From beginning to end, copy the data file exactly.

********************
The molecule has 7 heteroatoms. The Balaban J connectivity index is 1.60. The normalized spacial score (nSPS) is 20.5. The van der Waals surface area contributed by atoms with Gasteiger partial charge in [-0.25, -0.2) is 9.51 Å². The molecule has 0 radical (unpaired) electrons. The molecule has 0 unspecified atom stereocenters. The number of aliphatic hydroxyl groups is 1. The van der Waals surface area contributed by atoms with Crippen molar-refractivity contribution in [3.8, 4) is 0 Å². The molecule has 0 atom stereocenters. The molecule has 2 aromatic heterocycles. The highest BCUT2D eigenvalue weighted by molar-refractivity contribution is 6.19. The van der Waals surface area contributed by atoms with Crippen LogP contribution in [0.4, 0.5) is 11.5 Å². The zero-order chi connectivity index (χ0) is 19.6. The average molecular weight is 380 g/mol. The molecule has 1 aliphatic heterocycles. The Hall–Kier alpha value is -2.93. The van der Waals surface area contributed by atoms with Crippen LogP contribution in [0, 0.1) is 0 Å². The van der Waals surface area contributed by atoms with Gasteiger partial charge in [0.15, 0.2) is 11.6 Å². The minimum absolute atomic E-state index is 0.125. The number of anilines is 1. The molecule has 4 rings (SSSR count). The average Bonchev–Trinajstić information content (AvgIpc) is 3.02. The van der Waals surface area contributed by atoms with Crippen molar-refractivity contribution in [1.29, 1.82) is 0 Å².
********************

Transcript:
The molecule has 7 heteroatoms. The Balaban J connectivity index is 1.60. The normalized spacial score (nSPS) is 20.5. The van der Waals surface area contributed by atoms with Gasteiger partial charge in [-0.25, -0.2) is 9.51 Å². The molecule has 0 radical (unpaired) electrons. The molecule has 0 unspecified atom stereocenters. The number of aliphatic hydroxyl groups is 1. The van der Waals surface area contributed by atoms with Crippen molar-refractivity contribution in [3.8, 4) is 0 Å². The molecule has 0 atom stereocenters. The molecule has 2 aromatic heterocycles. The highest BCUT2D eigenvalue weighted by molar-refractivity contribution is 6.19. The van der Waals surface area contributed by atoms with Crippen LogP contribution in [0.4, 0.5) is 11.5 Å². The zero-order chi connectivity index (χ0) is 19.6. The average molecular weight is 380 g/mol. The molecule has 1 aliphatic heterocycles. The Hall–Kier alpha value is -2.93. The van der Waals surface area contributed by atoms with Crippen LogP contribution in [0, 0.1) is 0 Å². The van der Waals surface area contributed by atoms with Gasteiger partial charge in [0.15, 0.2) is 11.6 Å². The minimum absolute atomic E-state index is 0.125. The number of anilines is 1. The molecule has 4 rings (SSSR count). The average Bonchev–Trinajstić information content (AvgIpc) is 3.02. The van der Waals surface area contributed by atoms with Crippen molar-refractivity contribution in [1.29, 1.82) is 0 Å².